For growers who want to set up trials, Kieffer said it gets harder once you involve multiple field operations to the mix. The “gateway” to starting an on-farm testing program, he said, is at planting with perhaps two to three different in-furrow operations in one pass. Once you involve a sprayer, or some other machinery, the operation gets a lot more complicated.

“Then you have to clean stuff out and all that sort of thing,” Kieffer said. “I put a 10-foot sprayer on a utility tractor for my plots. So, this is difficult, and you have to worry about coordination.”

When does he start trusting the results? “That depends. I’ll consider what the manufacturer or local field people say,” Kieffer said. “Also, once I start stringing together multiple years, I will trust the data more. And it also depends on replications.”

Not every farmer has the acres or equipment to accommodate large trials. Eric Rosenbaum, owner of Rosetree Consulting, said farmers should try two to three different things a year, look at how to position the product on the farm and then get some yield data.

“Try stuff out and have a plan to grab data,” Rosenbaum said.

In the end, Kieffer said farmers shouldn’t fall into the trap of what their neighbors are doing or what their salesperson is telling them to do. "That may be a good source of ideas, but that should be a funnel point,” he said. “Farmers should try those things out first.”

Setting up an on-farm trial

There are a number of online resources that can help you set up an on-farm trial.

Here are some tips from Iowa State University:

• Formulate a question that can be tested simply and effectively. The on-farm trial must be designed to fairly test the question without an outcome bias.

• Include a control treatment to test other treatments against. Controls are not used to adjust yield results, but rather to provide a baseline.

• Randomize and replicate to account for field variability and to build statistical power to detect differences between treatments.

• Consistent management practices across the field is a must. The only management factor to change is the factor being tested.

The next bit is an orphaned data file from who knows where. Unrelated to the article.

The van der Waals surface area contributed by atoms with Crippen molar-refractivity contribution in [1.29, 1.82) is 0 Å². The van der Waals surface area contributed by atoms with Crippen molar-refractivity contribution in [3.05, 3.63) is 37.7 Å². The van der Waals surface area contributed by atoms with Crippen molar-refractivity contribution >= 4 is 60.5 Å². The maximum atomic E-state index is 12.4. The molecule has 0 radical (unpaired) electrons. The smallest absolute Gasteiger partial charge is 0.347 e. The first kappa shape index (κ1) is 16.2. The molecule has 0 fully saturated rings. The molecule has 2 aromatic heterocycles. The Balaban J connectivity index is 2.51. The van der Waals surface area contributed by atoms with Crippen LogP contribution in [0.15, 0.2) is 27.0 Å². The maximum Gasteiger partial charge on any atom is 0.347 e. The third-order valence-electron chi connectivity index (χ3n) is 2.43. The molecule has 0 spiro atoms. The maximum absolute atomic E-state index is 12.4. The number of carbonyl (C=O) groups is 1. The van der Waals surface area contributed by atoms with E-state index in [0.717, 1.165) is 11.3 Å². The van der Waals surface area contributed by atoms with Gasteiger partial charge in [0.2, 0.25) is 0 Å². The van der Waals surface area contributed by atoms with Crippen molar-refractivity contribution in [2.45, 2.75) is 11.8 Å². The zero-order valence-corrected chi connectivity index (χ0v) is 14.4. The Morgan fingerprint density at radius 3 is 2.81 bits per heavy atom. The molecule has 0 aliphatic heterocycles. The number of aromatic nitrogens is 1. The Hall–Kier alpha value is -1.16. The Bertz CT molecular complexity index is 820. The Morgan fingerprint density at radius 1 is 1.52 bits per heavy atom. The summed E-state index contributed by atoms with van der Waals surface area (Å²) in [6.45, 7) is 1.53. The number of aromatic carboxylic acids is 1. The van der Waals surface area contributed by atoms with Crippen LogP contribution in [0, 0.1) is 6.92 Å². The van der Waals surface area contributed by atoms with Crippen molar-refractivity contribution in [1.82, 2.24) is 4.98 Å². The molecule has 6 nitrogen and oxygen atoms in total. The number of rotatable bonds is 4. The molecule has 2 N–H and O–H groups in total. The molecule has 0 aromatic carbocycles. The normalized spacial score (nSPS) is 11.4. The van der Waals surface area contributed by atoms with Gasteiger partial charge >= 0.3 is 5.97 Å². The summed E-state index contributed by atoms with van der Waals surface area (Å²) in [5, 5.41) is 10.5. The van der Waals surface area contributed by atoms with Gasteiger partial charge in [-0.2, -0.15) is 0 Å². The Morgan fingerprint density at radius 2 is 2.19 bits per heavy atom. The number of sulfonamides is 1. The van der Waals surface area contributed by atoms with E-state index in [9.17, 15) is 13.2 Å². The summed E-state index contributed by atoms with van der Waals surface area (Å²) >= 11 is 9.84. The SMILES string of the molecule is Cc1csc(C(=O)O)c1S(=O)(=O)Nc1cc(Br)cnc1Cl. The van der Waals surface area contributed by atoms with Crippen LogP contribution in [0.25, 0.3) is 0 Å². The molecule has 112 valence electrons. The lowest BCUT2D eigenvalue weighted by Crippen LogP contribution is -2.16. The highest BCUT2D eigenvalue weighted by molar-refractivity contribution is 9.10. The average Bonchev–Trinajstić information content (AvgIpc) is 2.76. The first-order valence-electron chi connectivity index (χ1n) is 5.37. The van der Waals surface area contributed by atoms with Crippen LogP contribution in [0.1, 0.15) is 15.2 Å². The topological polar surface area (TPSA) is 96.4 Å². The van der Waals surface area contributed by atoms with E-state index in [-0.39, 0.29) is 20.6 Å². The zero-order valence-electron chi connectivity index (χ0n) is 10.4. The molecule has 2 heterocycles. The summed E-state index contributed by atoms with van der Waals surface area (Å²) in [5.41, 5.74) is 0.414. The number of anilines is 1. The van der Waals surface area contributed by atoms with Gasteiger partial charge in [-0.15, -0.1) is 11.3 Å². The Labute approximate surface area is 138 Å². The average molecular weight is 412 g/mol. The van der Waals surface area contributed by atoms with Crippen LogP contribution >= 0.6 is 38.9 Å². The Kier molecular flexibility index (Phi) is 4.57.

• Know the field history to avoid conducting a trial in an area where variability is high or something else may affect your results.

• Convince a neighbor to conduct the on-farm trial and share the data. This is a great way to conduct an on-farm trial on a different farm.

• Match equipment widths to ensure field operations can be conducted with ease. Treatments or strips dimensions must be equal to each other within the field, so that yield results match and each treatment is fairly evaluated.

• Use technology to your benefit. Guidance systems, monitors and prescriptions take the hassle out of conducting on-farm trials.

• Plant border rows between treatments or wider strips to buffer treatment effects from neighboring strips. This is particularly important for foliar applications, and if there is potential for lateral movement of nutrients such as nitrogen.

• Take notes and observe throughout the growing season to fully understand what impact is occurring because of treatment effects.

Other resources:

University of Nebraska-Lincoln

Minnesota Crop News

SDSU Extension


University of Minnesota Extension

Stewart Seeds

About the Author(s)

Chris Torres

Editor, American Agriculturist

Chris Torres, editor of American Agriculturist, previously worked at Lancaster Farming, where he started in 2006 as a staff writer and later became regional editor. Torres is a seven-time winner of the Keystone Press Awards, handed out by the Pennsylvania Press Association, and he is a Pennsylvania State University graduate.

Torres says he wants American Agriculturist to be farmers' "go-to product, continuing the legacy and high standard (former American Agriculturist editor) John Vogel has set." Torres succeeds Vogel, who retired after 47 years with Farm Progress and its related publications.

"The news business is a challenging job," Torres says. "It makes you think outside your small box, and you have to formulate what the reader wants to see from the overall product. It's rewarding to see a nice product in the end."

Torres' family is based in Lebanon County, Pa. His wife grew up on a small farm in Berks County, Pa., where they raised corn, soybeans, feeder cattle and more. Torres and his wife are parents to three young boys.